Photo by Scott Roeder –

The San Francisco Dogfish came from five points down at halftime to beat the Seattle Rainmakers on Saturday, 16-14. Strategic adjustments were key to the Dogfish comeback, but the team’s confidence and grit down the stretch played a huge part in keeping the team undefeated.

The story leading up to the game was which team would make better adjustments to deal with depleted rosters. Several players were addressing off-field commitments, including a group of stars from each team participating in Ultimate camps abroad. They were not only short players, but they were short some of their very top players. To  further toughen the coaching challenges, Rainmaker star Seth Wiggins left the game early with a hand injury, and Dogfish first-line handler Nic Schlag was out with food poisoning.

The Rainmakers at the start of the game proved to be a well-prepared offensive machine. Seattle’s experienced handlers, Danny Trytiak, Mario O’Brien, Adam Simon, and Danny Karlinsky moved the disc at will and made quick work of early Dogfish mistakes. They did an excellent job of reversing the field to spring cutters for long gains, going up 4-1 early. The Dogfish would break back though and only trailed Seattle 5-4 at the end of the first quarter.

Seattle was also very effective in setting double teams on the thrower after a turn. This either immediately produced results or put enough pressure on the Dogfish offense that led to other miscues. The combination of Seattle’s efficient offense and their smart, athletic defense had the Rainmakers in control of the game, going up 5-10 at halftime.

When asked about the first half, Dogfish Coach Justin Safdie said, “We weren’t swinging the disc and they were. We kept getting forced to one side of the field, and the defense in the middle left us with bad choices.”

In the second half, Coach Safdie made a couple of straightforward adjustments that allowed the Dogfish to claw their way back into the game. First, the team started looking for fast breaks after a turn rather than walking up to the disc. This denied Seattle the opportunity to set-up the double teams that had earlier been so effective. Second, they went from a horizontal stack to a vertical stack on offense and focused on getting swings. “Everything immediately opened up,” said Safdie.

Finally, the Dogfish implemented a zone defense that kept Simon and Karlinsky from doing whatever they wanted. The team set a three-man wall behind the mark and denied the up-field throw into the middle of the field. The end result: the Rainmakers no longer had the wide-open lanes they saw in the first half, and had to consider their choices more carefully on every possession.

Rainmaker captain Tyler Kinley noted, “When we stopped taking the first throw and started looking for the more advantageous throw, that’s when it got tough.” Seattle gave up four straight points in the third quarter before adjusting, but San Francisco had moved back to within a point at 12-11.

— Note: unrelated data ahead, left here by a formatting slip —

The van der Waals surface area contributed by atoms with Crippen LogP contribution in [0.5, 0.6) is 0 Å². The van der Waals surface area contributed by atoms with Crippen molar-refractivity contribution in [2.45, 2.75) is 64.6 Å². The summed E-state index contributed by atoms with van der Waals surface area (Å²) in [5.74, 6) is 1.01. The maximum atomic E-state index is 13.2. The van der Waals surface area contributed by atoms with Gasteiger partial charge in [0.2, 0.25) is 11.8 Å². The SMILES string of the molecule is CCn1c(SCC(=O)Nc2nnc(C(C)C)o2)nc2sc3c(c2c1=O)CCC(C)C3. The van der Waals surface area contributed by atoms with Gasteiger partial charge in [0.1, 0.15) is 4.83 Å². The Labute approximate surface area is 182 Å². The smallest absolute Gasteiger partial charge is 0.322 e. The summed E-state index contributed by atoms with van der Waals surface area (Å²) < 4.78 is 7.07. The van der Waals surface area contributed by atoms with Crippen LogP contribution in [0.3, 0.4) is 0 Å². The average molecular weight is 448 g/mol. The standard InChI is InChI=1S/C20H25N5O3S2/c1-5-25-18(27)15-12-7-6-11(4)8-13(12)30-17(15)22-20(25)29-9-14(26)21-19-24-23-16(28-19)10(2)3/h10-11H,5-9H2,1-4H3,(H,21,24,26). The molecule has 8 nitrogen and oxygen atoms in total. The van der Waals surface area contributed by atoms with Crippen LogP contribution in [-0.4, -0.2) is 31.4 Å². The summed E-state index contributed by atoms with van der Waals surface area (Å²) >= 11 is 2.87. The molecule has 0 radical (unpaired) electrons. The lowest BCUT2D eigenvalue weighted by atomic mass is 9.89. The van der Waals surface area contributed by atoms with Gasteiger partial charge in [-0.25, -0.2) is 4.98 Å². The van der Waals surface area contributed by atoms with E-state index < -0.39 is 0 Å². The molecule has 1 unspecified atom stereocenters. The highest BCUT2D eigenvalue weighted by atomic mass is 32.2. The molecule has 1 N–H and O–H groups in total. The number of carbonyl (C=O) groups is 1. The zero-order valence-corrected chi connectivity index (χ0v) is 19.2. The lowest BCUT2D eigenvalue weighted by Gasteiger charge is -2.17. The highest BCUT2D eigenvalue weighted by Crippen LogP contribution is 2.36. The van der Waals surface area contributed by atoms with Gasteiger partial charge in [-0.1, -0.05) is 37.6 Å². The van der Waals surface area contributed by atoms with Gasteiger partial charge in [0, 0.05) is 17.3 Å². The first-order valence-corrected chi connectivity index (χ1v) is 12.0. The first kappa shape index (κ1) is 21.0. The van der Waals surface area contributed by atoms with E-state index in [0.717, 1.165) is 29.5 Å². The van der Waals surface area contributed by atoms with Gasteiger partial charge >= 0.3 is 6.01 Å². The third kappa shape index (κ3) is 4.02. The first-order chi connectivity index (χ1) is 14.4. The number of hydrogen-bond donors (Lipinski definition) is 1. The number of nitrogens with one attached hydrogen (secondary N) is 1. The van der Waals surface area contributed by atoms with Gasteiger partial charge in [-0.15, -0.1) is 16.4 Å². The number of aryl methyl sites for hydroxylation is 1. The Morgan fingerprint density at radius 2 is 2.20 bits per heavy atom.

In the fourth quarter the Rainmakers got their chances to put the game away, but the Dogfish made plays to deny Seattle the break they needed. The Rainmakers had possession up 13-12 when a short swing popped up in the wind allowing Dogfish Jordan Jeffery to use his height to make the defensive play. Jeffery would go on to catch a huck for a score to tie the game at 13.

The Rainmakers again had the disc going downwind, up 14-13, but a Dogfish double team caused a Rainmaker bobble and drop. Out of an ensuing Dogfish timeout, Cassidy Rasmussen put a beautiful break-mark backhand to space for Will Chen to tie at 14.

The Dogfish finally took the lead at the end of an ugly back-and-forth point, with Rasmussen hitting Devon Anderson to go up 15-14. Running out of time, the Rainmakers put a hasty hammer over the Dogfish zone that bladed short. Dogfish’s Sam Kanner then found Russ Wynne to make the final score 16-14. With 1:21 left on the clock the Rainmakers came out hucking, but Alexander Brammer caught a disc in a crowd to seal the deal for San Francisco.

This is the third week in a row that the Dogfish have shown poise and resilience in winning tough games. In week one, the team made the best of rare opportunities in windy conditions to defeat Portland. In week two, they went on the road to Vancouver and scored in the final ten seconds to pull out a victory. This week the Dogfish orchestrated a huge comeback against a talented Seattle squad. The trend describes a San Francisco team that responds to pressure and knows what it takes to win.

The victory puts the Dogfish in sole possession of first place in the Western Conference. Many people picked the Rainmakers to battle the Dogfish for the top spot, and this game may have been a preview of the Western Conference Championships.

The team travels to Portland this Saturday to play the Stags, and are back home on Saturday May 18th for a rematch with Vancouver.

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